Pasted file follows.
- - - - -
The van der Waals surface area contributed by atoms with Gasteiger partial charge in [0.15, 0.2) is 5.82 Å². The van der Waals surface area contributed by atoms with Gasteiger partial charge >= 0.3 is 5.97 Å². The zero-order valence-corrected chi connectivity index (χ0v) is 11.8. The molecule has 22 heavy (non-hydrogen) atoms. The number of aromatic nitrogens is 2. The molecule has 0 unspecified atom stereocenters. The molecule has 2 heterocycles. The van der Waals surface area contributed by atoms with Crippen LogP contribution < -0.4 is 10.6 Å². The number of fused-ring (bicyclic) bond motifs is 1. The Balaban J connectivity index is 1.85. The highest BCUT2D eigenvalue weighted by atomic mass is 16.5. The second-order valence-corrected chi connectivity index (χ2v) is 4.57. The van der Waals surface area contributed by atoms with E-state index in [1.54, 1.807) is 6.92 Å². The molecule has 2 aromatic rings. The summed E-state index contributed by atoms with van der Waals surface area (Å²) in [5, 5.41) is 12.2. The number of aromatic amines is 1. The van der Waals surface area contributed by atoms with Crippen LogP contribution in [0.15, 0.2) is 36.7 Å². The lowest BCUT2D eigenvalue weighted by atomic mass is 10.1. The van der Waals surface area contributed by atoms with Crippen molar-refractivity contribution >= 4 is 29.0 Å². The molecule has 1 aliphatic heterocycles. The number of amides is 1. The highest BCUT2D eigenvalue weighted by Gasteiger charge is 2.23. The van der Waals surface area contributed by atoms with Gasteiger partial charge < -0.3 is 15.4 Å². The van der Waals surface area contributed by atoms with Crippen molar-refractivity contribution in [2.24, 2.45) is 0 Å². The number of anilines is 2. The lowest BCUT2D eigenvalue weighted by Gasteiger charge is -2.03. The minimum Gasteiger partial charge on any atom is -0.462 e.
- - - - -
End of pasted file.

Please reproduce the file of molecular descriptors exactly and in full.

The van der Waals surface area contributed by atoms with Gasteiger partial charge in [0.15, 0.2) is 5.82 Å². The van der Waals surface area contributed by atoms with Gasteiger partial charge >= 0.3 is 5.97 Å². The zero-order valence-corrected chi connectivity index (χ0v) is 11.8. The molecule has 22 heavy (non-hydrogen) atoms. The number of aromatic nitrogens is 2. The molecule has 0 unspecified atom stereocenters. The molecule has 2 heterocycles. The van der Waals surface area contributed by atoms with Crippen LogP contribution < -0.4 is 10.6 Å². The number of fused-ring (bicyclic) bond motifs is 1. The Balaban J connectivity index is 1.85. The highest BCUT2D eigenvalue weighted by atomic mass is 16.5. The second-order valence-corrected chi connectivity index (χ2v) is 4.57. The van der Waals surface area contributed by atoms with E-state index in [1.54, 1.807) is 6.92 Å². The molecule has 2 aromatic rings. The summed E-state index contributed by atoms with van der Waals surface area (Å²) in [5, 5.41) is 12.2. The number of aromatic amines is 1. The van der Waals surface area contributed by atoms with Crippen LogP contribution in [0.15, 0.2) is 36.7 Å². The lowest BCUT2D eigenvalue weighted by atomic mass is 10.1. The van der Waals surface area contributed by atoms with Crippen molar-refractivity contribution >= 4 is 29.0 Å². The molecule has 1 aliphatic heterocycles. The number of amides is 1. The highest BCUT2D eigenvalue weighted by Gasteiger charge is 2.23. The van der Waals surface area contributed by atoms with Gasteiger partial charge < -0.3 is 15.4 Å². The van der Waals surface area contributed by atoms with Crippen molar-refractivity contribution in [2.24, 2.45) is 0 Å². The number of anilines is 2. The lowest BCUT2D eigenvalue weighted by Gasteiger charge is -2.03. The minimum Gasteiger partial charge on any atom is -0.462 e.